Dragon Con’s Star Wars track can be a great place to see and hear from people in Star Wars’s creative realm who aren’t always in the spotlight. While some panels take place in larger ballrooms, the track’s main room provides an intimate atmosphere. Star Wars book authors are no strangers to this space. And in 2017 there were some especially great opportunities to hear from a variety of authors, often more than once.
There were unique experiences such as the dual Phasma and Leia, Princess of Alderaan book release events with Delilah S. Dawson and Claudia Gray. Book and character-specific discussion was also available via a panel with Tim Zahn on Thrawn as well as an audience Q&A with E.K. Johnston, Claudia Gray, and Delilah S. Dawson called “Ahsoka, Leia, & Phasma: New Fiction“.
That “New Fiction” panel not only got to shine a spotlight on books with female leads but on the female authors who wrote them. The session started with each author reflecting on how they got the news they were first writing a Star Wars book. Possibly the most intriguing was Claudia Gray’s expansion on the fortuitous path that lead her to her first Star Wars novel.
She spoke of being in law school where she spent time reading and writing X-Files fan fic. According to Gray, it was during the brief window of the internet where people were nice to each other and stayed on topic. One of the people she met then beta read her writings and they soon discovered they had other fandoms in common – Star Wars, for one. Gray went on to finish law school while her editor got into publishing. Eventually Gray started writing Y.A. books although her and her editor friend didn’t work together. Her fan fic editor went to work for Disney. Disney bought Lucasfilm, and her friend ended up being in the room when Disney-Lucasfilm was talking about looking for a Y.A. author who also liked Star Wars.
While Gray joked that the moral was to futz around more on the internet, it was really neat though to hear about her journey – not only because it was a story I hadn’t heard before but because it was a good reminder to follow your passions, connect with those in your fandom, and you never know where you’ll end up.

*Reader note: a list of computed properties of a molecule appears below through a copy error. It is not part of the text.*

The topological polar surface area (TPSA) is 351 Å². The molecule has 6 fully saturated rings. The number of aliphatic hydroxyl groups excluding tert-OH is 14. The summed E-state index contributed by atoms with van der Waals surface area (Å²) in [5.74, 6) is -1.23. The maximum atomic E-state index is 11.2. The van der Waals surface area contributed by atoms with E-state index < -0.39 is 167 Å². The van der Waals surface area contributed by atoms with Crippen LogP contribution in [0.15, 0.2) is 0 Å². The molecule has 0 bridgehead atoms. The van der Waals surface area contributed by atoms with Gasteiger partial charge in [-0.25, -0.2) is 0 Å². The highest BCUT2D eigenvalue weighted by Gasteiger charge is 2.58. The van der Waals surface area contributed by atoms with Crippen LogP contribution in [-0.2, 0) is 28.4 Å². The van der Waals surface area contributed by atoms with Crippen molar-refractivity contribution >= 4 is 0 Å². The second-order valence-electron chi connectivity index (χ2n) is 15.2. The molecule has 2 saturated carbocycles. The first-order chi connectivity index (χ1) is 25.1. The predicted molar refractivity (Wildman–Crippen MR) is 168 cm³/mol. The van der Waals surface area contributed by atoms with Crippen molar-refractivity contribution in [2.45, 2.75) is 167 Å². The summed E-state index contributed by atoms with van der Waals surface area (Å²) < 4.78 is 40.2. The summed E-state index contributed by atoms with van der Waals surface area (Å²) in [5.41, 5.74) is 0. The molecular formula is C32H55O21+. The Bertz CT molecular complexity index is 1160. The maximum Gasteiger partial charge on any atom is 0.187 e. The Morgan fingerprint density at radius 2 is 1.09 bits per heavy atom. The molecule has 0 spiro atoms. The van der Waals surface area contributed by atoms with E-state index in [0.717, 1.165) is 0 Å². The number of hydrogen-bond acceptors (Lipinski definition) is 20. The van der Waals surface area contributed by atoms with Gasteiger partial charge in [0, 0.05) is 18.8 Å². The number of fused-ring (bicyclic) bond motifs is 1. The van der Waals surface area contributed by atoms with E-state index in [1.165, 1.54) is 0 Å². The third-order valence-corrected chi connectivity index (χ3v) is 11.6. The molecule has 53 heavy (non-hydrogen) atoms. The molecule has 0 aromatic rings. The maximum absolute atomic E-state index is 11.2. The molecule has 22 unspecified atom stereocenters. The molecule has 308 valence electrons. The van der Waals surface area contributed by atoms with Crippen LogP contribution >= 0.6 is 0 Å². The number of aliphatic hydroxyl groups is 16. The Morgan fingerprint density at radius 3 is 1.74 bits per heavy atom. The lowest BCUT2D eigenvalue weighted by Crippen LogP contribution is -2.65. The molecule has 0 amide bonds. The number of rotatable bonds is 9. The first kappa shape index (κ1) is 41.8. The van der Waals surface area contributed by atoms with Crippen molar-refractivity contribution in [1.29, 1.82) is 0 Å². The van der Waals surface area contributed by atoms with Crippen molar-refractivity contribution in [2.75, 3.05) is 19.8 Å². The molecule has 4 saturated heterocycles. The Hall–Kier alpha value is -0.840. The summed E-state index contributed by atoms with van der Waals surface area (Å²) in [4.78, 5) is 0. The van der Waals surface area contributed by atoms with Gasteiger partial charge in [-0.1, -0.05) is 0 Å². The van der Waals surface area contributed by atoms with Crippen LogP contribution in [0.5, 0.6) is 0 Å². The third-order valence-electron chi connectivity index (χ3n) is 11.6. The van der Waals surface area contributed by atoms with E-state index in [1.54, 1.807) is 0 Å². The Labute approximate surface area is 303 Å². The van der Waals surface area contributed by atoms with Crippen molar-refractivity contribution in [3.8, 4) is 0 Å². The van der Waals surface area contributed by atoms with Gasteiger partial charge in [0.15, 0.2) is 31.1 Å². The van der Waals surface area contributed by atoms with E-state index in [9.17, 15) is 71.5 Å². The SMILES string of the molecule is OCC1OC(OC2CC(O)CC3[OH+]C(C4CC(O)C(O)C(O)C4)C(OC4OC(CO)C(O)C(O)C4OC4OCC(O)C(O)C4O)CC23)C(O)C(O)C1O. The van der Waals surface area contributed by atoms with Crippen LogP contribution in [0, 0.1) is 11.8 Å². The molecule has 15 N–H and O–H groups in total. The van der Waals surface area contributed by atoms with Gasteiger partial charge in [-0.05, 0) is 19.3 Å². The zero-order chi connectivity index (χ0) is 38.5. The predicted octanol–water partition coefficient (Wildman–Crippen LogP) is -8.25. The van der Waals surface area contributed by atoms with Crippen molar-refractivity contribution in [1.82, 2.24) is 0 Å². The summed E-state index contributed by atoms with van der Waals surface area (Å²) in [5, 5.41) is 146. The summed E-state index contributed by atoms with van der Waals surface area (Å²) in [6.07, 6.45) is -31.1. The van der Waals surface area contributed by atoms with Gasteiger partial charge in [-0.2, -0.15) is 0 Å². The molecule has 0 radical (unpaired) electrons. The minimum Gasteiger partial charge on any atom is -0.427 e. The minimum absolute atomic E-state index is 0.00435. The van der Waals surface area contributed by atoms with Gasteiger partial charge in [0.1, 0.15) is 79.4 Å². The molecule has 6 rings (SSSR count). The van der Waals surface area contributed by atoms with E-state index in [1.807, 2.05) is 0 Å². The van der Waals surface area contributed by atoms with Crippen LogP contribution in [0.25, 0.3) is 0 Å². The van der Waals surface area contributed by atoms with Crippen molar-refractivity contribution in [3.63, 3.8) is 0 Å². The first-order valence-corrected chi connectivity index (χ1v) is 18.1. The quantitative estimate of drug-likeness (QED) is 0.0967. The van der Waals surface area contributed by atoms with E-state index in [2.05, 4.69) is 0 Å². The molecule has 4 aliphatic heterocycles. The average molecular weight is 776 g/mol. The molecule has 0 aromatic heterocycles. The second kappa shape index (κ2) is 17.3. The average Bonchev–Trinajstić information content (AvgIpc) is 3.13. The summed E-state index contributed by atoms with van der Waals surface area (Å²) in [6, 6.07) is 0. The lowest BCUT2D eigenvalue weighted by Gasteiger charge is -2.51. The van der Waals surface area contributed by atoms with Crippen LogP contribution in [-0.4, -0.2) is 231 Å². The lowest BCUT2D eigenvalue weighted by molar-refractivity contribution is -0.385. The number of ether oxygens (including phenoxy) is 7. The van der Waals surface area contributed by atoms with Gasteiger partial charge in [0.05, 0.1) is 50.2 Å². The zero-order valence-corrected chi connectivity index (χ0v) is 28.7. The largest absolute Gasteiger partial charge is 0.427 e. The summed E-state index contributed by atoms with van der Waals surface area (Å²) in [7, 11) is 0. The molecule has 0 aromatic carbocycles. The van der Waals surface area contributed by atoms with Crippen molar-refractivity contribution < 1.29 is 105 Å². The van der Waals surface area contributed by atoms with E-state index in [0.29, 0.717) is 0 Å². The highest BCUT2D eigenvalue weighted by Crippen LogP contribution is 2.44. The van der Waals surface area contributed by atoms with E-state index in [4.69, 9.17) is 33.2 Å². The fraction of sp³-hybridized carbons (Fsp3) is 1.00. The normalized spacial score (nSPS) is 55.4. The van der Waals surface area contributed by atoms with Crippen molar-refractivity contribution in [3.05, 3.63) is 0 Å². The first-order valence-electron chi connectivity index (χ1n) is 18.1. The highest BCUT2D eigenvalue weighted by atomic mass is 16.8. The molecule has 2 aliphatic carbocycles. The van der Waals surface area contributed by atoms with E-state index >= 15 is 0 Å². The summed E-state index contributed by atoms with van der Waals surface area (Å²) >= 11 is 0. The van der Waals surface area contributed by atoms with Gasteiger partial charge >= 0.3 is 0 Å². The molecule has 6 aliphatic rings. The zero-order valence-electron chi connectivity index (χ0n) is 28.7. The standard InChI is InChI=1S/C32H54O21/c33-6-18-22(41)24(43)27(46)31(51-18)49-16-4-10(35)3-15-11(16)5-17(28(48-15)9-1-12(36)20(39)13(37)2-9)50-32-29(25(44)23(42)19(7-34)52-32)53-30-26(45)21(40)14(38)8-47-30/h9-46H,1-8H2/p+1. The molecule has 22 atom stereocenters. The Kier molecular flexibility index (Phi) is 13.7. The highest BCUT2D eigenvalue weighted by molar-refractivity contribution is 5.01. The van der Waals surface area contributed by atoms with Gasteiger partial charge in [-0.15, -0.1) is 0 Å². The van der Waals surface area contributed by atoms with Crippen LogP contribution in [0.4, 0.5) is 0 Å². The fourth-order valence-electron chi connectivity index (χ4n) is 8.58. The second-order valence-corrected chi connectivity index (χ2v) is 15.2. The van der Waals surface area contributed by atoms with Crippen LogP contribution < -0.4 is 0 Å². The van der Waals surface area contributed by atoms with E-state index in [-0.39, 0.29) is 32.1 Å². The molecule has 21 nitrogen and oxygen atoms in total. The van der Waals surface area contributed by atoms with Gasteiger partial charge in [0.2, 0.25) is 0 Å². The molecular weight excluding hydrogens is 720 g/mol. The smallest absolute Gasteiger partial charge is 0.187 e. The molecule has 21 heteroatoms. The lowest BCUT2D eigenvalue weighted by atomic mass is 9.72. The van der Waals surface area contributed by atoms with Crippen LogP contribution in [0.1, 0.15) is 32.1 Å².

Another great set of insights from that panel revolved around working with Lucasfilm, the story group, and secrecy. In general I’ve heard that the Lucasfilm Story Group doesn’t dictate all the plot points or outline an entire book but more so gives guidance and makes corrections for things an individual author often couldn’t possibly know Lucasfilm was planning. The authors here seemed to agree with that.
Delilah S. Dawson also compared the control process to a guessing game with vague answers. She described it as being in a room with an elephant you can’t see. You ask if it’s a horse. They reply it could be. In another panel Dawson and Gray would find out one of the only hard no’s they both got from Lucasfilm was on including Bothans in their stories. E. K. Johnston revealed that Lucasfilm doesn’t teach authors how the Force works – even if your main character is a Force-user. It was explained to Johnston as more spiritual than physical. She said she sometimes got a note back that said: “That’s not how the Force works.”
And when it came to the politics of Claudia Gray’s book Bloodline Lucasfilm did set some of the stage but she indicated that she brought some parts to keep it more exciting than Luke and Han have adventures while Leia is stuck behind a desk. She was initially told by Lucasfilm that Ben, Luke, and Han would not be in her book. Gray said she dug in on Han because she believed there was no way the events of the book could take place and Han wouldn’t be there. LFL let her have that one and in turn she wrote a Han and Leia relationship that worked for them but had no room for compromise.